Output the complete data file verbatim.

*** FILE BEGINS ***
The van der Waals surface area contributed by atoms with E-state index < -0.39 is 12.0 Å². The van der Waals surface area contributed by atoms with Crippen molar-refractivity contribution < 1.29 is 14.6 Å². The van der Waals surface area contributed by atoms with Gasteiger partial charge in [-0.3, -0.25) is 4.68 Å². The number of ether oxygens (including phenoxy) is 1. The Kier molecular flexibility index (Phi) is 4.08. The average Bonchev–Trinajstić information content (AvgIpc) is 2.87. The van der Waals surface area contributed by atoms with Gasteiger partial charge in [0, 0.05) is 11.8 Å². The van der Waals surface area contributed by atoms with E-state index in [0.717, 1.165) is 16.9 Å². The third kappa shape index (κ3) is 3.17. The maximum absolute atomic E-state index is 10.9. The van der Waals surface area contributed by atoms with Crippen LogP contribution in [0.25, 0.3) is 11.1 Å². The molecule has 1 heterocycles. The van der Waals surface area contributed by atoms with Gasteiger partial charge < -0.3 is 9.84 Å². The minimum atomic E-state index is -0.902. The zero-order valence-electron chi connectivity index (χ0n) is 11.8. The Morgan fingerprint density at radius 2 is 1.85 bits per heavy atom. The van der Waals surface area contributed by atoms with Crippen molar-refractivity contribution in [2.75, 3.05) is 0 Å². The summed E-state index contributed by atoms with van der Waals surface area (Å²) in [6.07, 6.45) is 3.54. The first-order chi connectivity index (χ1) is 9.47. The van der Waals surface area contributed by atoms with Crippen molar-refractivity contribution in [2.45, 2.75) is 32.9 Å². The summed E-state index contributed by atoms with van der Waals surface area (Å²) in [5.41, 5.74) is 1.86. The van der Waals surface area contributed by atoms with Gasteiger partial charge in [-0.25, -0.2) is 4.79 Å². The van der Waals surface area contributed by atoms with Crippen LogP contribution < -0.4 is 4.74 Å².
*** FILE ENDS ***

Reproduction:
The van der Waals surface area contributed by atoms with E-state index < -0.39 is 12.0 Å². The van der Waals surface area contributed by atoms with Crippen molar-refractivity contribution < 1.29 is 14.6 Å². The van der Waals surface area contributed by atoms with Gasteiger partial charge in [-0.3, -0.25) is 4.68 Å². The number of ether oxygens (including phenoxy) is 1. The Kier molecular flexibility index (Phi) is 4.08. The average Bonchev–Trinajstić information content (AvgIpc) is 2.87. The van der Waals surface area contributed by atoms with Gasteiger partial charge in [0, 0.05) is 11.8 Å². The van der Waals surface area contributed by atoms with E-state index in [0.717, 1.165) is 16.9 Å². The third kappa shape index (κ3) is 3.17. The maximum absolute atomic E-state index is 10.9. The van der Waals surface area contributed by atoms with Crippen LogP contribution in [0.25, 0.3) is 11.1 Å². The molecule has 1 heterocycles. The van der Waals surface area contributed by atoms with Gasteiger partial charge < -0.3 is 9.84 Å². The minimum atomic E-state index is -0.902. The zero-order valence-electron chi connectivity index (χ0n) is 11.8. The Morgan fingerprint density at radius 2 is 1.85 bits per heavy atom. The van der Waals surface area contributed by atoms with Crippen molar-refractivity contribution in [2.75, 3.05) is 0 Å². The summed E-state index contributed by atoms with van der Waals surface area (Å²) in [6.07, 6.45) is 3.54. The first-order chi connectivity index (χ1) is 9.47. The van der Waals surface area contributed by atoms with Crippen molar-refractivity contribution in [2.45, 2.75) is 32.9 Å². The summed E-state index contributed by atoms with van der Waals surface area (Å²) in [5.41, 5.74) is 1.86. The van der Waals surface area contributed by atoms with Gasteiger partial charge in [-0.25, -0.2) is 4.79 Å². The van der Waals surface area contributed by atoms with Crippen LogP contribution < -0.4 is 4.74 Å².